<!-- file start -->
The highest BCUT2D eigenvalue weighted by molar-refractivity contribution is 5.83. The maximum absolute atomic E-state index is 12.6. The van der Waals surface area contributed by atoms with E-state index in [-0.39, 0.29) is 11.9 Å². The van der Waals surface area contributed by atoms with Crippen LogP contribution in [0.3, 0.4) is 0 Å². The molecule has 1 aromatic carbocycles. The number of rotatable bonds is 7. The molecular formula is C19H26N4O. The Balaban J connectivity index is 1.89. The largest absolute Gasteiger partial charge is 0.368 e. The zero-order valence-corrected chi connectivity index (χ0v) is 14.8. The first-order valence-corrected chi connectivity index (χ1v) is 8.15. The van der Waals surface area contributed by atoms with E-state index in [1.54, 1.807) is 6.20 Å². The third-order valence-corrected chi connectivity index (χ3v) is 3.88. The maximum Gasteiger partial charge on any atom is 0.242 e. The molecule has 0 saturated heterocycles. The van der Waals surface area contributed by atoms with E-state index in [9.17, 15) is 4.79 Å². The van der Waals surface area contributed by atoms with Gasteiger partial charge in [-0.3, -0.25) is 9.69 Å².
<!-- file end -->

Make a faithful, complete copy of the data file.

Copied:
The highest BCUT2D eigenvalue weighted by molar-refractivity contribution is 5.83. The maximum absolute atomic E-state index is 12.6. The van der Waals surface area contributed by atoms with E-state index in [-0.39, 0.29) is 11.9 Å². The van der Waals surface area contributed by atoms with Crippen LogP contribution in [0.3, 0.4) is 0 Å². The molecule has 1 aromatic carbocycles. The number of rotatable bonds is 7. The molecular formula is C19H26N4O. The Balaban J connectivity index is 1.89. The largest absolute Gasteiger partial charge is 0.368 e. The zero-order valence-corrected chi connectivity index (χ0v) is 14.8. The first-order valence-corrected chi connectivity index (χ1v) is 8.15. The van der Waals surface area contributed by atoms with E-state index in [1.54, 1.807) is 6.20 Å². The third-order valence-corrected chi connectivity index (χ3v) is 3.88. The maximum Gasteiger partial charge on any atom is 0.242 e. The molecule has 0 saturated heterocycles. The van der Waals surface area contributed by atoms with E-state index in [9.17, 15) is 4.79 Å². The van der Waals surface area contributed by atoms with Gasteiger partial charge in [-0.3, -0.25) is 9.69 Å².